[ todo ]

avoid python name lookups

[ todo ]

Type checking

Generally speaking, using isinstance is very slow. It's slow because it needs to cover many cases, and it's slow because it's a Python function. If you are checking for a particular Pyrex-generated type (or indeed any extension type), it's much faster to use the Python API function PyObject_TypeCheck. In fact, PyObject_TypeCheck is a macro, so there isn't even any C function call overhead. The prototype is declared in cdefs.pxi.

Example Pyrex code:

   1 cdef class X:
   2     pass
   3 
   4 def test1(x):
   5     cdef int i
   6     for i from 0 <= i < 5000000:
   7         if isinstance(x, X):
   8             pass
   9 
  10 def test2(x):
  11     cdef int i
  12     for i from 0 <= i < 5000000:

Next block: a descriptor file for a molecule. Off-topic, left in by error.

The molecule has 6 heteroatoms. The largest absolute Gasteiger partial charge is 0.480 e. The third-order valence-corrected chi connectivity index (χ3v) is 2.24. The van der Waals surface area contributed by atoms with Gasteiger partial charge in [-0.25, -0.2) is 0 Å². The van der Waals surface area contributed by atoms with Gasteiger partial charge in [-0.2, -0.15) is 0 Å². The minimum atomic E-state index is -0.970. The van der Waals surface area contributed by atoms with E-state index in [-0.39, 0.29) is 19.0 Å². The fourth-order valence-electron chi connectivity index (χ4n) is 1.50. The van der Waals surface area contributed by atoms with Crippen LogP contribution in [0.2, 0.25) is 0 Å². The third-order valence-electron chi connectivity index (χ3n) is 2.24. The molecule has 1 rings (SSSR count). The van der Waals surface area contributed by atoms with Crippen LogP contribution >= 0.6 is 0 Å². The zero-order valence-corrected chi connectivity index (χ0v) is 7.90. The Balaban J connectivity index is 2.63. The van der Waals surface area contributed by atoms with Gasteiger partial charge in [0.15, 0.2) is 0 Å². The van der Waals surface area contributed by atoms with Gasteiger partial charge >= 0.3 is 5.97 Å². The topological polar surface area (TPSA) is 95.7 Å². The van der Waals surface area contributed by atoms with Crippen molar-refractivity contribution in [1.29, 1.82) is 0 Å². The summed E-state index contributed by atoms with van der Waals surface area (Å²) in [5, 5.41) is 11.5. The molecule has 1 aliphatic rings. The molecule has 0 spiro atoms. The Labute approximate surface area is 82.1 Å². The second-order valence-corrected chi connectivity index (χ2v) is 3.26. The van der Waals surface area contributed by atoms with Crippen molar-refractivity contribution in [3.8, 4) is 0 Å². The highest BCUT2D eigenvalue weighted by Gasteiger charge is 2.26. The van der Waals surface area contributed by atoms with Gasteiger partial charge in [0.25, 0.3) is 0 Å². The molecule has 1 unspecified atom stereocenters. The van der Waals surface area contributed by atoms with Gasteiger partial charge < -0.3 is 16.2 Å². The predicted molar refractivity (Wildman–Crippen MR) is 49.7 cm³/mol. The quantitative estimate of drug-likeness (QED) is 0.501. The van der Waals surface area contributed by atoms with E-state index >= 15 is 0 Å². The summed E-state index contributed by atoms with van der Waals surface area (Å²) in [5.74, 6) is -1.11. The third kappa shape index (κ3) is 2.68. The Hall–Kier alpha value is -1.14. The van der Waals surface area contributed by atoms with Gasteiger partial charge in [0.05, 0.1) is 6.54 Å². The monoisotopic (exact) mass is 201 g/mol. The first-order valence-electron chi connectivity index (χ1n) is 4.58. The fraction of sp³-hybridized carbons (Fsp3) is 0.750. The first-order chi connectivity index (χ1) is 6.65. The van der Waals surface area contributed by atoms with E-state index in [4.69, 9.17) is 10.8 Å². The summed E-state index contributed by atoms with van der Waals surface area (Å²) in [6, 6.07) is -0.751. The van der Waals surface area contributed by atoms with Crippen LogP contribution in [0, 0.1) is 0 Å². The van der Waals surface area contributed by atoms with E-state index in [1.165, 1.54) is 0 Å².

13         if PyObject_TypeCheck(x, X):
  14             pass

Here's the performance comparison:

   1 sage: time test1(47)
   2 CPU times: user 3.89 s, sys: 0.00 s, total: 3.89 s
   3 Wall time: 3.89
   4 
   5 sage: time test2(47)
   6 CPU times: user 0.16 s, sys: 0.00 s, total: 0.16 s
   7 Wall time: 0.16

(Note: there is also some overhead in the name lookup for isinstance, but in this case it's a fairly small part of the time, about 10% or so.)

Here's the C code for the first loop (error checking suppressed):

   1   for (__pyx_v_i = 0; __pyx_v_i < 5000000; ++__pyx_v_i) {
   2     __pyx_1 = __Pyx_GetName(__pyx_b, __pyx_n_isinstance);
   3     __pyx_2 = PyTuple_New(2);
   4     Py_INCREF(__pyx_v_x);
   5     PyTuple_SET_ITEM(__pyx_2, 0, __pyx_v_x);
   6     Py_INCREF(((PyObject*)__pyx_ptype_7integer_X));
   7     PyTuple_SET_ITEM(__pyx_2, 1, ((PyObject*)__pyx_ptype_7integer_X));
   8     __pyx_3 = PyObject_CallObject(__pyx_1, __pyx_2);
   9     Py_DECREF(__pyx_1); __pyx_1 = 0;
  10     Py_DECREF(__pyx_2); __pyx_2 = 0;
  11     __pyx_4 = PyObject_IsTrue(__pyx_3);
  12     Py_DECREF(__pyx_3); __pyx_3 = 0;
  13     if (__pyx_4) {
  14       goto __pyx_L4;
  15     }
  16     __pyx_L4:;
  17   }

And here's the much tighter code for the second loop:

   1   for (__pyx_v_i = 0; __pyx_v_i < 5000000; ++__pyx_v_i) {